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deeper impedence question

Discussion in 'Amps and Cabs [BG]' started by Snarf, Mar 20, 2005.


  1. Snarf

    Snarf

    Jan 23, 2005
    New York, NY
    Hypothetical setup:

    1 head of your choice, 4 ohms
    1 210 cab, 8 ohms
    1 212 cab, 8 ohms

    So there you have the amp delivering its full power into 4 ohms. However, most heads don't go to 2.6 or lower, so adding another cab isn't practically possible. So, you couldn't add, say, a 410 and 115.

    How would you accomplish running a 3-4 cabinet setup? My initial hypothesis is get a separate preamp, and for 3 8-ohm cabs have a 2 ohm power amp. But what about 4 cabs? Are we talking 2 power amps? How would you connect these?

    And no, I don't have the funds/transportation/strength for such a rig. This is just for my curiosity/pipe dreams.
     
  2. Trevorus

    Trevorus

    Oct 18, 2002
    Urbana, IL
    There are a lot of ways to accomplish this, but if you wanted similar tone coming from everything, you could do a preamp/poweramp setup. Most separate power amps can handle loads like you are thinking of.
     
  3. You could use a SpeakerMate to do this. It's basically a handy little box that is pre-wired for series/parallel speaker configurations. For example, my full stack is two Aguilar GS112s and a modded Yorkville 1x15. All 8 ohm cabs. The SpeakerMate allows me to run the Aggies in series with each other, parallel with the 1x15. The total load works out to about 5.3 ohms. Granted, the slight drop in wattage due to the impedence increase is more than worth it for the increased speaker area. Plus, the SpeakerMate only weighs about 1lbs. I use the Model Six, which only went for about $100 canadian.
     
  4. Trevorus

    Trevorus

    Oct 18, 2002
    Urbana, IL
    One of those speaker mates can be made with 3 speaker jacks (whatever they may be) and a box to mount them in, then just a bit of soldering. Not worth 100 bucks IF you know how to solder, but if not, they are a good idea in this case.
     
  5. Definately something that you can custom wire on your own. I used to have a custom wiring setup, but I opted for the SpeakerMate because it's SUPER rugged. Plus, with the switching jacks, I can mix and max up to 6 cabs on the fly.
     
  6. Trevorus

    Trevorus

    Oct 18, 2002
    Urbana, IL
    Well that's cool. That's a nice idea.
     
  7. Man that thing is cool!..... I have a 215XL that is 4 ohms and was wondering how I was going to add a 410XL (8 ohms) down the road. would the Model four work for me? I just want to add the one cab. What would the total load be in that situation? I'm no electrician so $89.00 would be a cool investment if it would work in my situation........Thanx
     
  8. James Hart

    James Hart

    Feb 1, 2002
    toms_river.nj.us
    Endorsing Artist: see profile
    take the price of the switch thing and then add the speaker cable costs....

    I needed to run 2 4ohm cabs in series to make an 8ohm load.... for a custom cable to fit my exact needs with 2 speakon and 1 1/4" jacks made from 12 guage wire cost me under $50 shipped. I also got a 1/4" to speakon adaptor to use my pre/power setup instead of my tube head.
     
  9. nonsqtr

    nonsqtr The emperor has no clothes!

    Aug 29, 2003
    Burbank CA USA
    I run the woofer(s) in parallel with a set of smaller speaker(s).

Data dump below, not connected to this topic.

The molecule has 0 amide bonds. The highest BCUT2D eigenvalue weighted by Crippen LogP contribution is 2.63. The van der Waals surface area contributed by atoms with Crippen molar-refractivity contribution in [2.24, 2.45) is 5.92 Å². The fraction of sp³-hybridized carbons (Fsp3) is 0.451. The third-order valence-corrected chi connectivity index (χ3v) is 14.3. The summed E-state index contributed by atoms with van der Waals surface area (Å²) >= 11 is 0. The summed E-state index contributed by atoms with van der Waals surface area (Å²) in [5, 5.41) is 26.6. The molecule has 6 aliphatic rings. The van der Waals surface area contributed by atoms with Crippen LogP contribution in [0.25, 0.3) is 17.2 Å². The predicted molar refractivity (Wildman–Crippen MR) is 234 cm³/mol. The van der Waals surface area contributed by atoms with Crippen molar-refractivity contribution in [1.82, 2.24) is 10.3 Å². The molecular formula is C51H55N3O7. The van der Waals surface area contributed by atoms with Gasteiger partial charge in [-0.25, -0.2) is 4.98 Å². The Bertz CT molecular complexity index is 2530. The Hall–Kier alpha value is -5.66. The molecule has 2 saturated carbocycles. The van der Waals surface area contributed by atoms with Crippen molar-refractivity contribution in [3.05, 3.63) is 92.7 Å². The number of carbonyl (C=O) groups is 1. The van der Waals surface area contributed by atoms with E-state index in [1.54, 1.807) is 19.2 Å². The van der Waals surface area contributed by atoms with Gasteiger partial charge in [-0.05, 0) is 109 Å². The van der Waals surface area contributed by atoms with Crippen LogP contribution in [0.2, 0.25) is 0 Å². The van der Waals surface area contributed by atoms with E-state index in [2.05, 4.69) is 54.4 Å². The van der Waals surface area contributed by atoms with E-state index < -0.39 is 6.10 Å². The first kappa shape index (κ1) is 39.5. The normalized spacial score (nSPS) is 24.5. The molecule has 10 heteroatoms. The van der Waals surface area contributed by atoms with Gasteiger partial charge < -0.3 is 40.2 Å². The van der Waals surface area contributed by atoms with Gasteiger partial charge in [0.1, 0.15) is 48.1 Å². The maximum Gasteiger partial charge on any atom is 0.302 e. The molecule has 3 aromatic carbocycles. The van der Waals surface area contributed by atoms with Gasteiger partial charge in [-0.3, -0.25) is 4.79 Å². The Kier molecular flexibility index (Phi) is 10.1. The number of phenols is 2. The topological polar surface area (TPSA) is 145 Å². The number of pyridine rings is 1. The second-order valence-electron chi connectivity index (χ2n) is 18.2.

However, there's a trick. Let's say, for instance, I have a single 15, and two 12's, all at 8 ohms.

    What I do is, run the two 12" speakers in series, to get an aggregate impedance of 16 ohms for the high end. To run the two 12" speakers in series, I have a special cable made specifically for that purpose. With BagEnd's or other cabs that have banana jacks, that's trivially easy, but with speakers that only have 1/4" jacks or speakons, you need to wire up a special "series" cable, observing the proper phasing.

    Then, I take that whole high-end series setup, and simply plug it in parallel with the 15. What that means is, I get an uneven power distribution, my 15 ends up seeing most of the juice, and the two 12's end up getting less. But, that works perfectly well, 'cause most of the time the high end only needs a "slight" emphasis, and the smaller speakers don't like lots of bass anyway.

    The aggregate impedance in this setup ends up being around 5.3 ohms, which is fine for most amps. What ends up happening in this case is, that when you're beating on the bottom end, the 15 ends up delivering most of the juice, with the 12's "supplementing" it. When you're up high though, the 12's take over, 'cause they usually have better high end response. It's not quite like a bi-amp, but it has some similar effects.

    If you have two 15's and one 12, this method probably won't work as well, because putting the 15's in series means that your 12 will probably be getting most of the juice, which probably isn't the desired result. In that case, if it were me, I'd nix the 12 and just go with the 15's, or buy another 12 so I'd have two of each, and then I'd be back to the balanced setup. Actually that's the way I run most of the time, with "mini-stacks", consisting of a 15 and a 12 in parallel, for an aggregate impedance of 4 ohms for each stack. Then I can either run the stacks in series or in parallel, depending on how many of 'em I'm using. I regularly run my WW Ultra with four mini-stacks, wired with each pair in series (for an aggregate impedance of 8 ohms for the four speakers), and then the two pairs of stacks in parallel (for a total impedance of four ohms).
     
  10. Petebass

    Petebass

    Dec 22, 2002
    QLD Australia
    This is much easier than you think. Get hold of a 2 ohm capable amp, then get 4 cabs of 8 ohms each.

    1 head of your choice, 2 ohms
    1 210 cab, 8 ohms
    1 212 cab, 8 ohms
    1 410 cab, 8 ohms
    1 15" cab, 8 ohms